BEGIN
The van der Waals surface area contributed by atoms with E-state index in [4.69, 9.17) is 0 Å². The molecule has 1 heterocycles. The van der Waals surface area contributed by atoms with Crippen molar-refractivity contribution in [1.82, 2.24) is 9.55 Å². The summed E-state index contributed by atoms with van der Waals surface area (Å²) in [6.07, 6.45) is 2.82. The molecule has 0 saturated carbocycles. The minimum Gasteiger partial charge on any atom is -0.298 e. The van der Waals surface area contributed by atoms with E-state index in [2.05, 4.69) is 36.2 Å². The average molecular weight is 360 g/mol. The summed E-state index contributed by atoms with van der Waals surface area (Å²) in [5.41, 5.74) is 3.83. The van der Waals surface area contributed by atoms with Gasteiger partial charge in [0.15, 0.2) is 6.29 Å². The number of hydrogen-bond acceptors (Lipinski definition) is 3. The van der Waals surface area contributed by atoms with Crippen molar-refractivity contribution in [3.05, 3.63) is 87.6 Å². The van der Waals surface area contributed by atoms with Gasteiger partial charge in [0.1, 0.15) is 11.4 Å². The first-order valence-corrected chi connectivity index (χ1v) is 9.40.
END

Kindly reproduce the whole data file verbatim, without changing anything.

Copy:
The van der Waals surface area contributed by atoms with E-state index in [4.69, 9.17) is 0 Å². The molecule has 1 heterocycles. The van der Waals surface area contributed by atoms with Crippen molar-refractivity contribution in [1.82, 2.24) is 9.55 Å². The summed E-state index contributed by atoms with van der Waals surface area (Å²) in [6.07, 6.45) is 2.82. The molecule has 0 saturated carbocycles. The minimum Gasteiger partial charge on any atom is -0.298 e. The van der Waals surface area contributed by atoms with E-state index in [2.05, 4.69) is 36.2 Å². The average molecular weight is 360 g/mol. The summed E-state index contributed by atoms with van der Waals surface area (Å²) in [5.41, 5.74) is 3.83. The van der Waals surface area contributed by atoms with Gasteiger partial charge in [0.15, 0.2) is 6.29 Å². The number of hydrogen-bond acceptors (Lipinski definition) is 3. The van der Waals surface area contributed by atoms with Crippen molar-refractivity contribution in [3.05, 3.63) is 87.6 Å². The van der Waals surface area contributed by atoms with Gasteiger partial charge in [0.1, 0.15) is 11.4 Å². The first-order valence-corrected chi connectivity index (χ1v) is 9.40.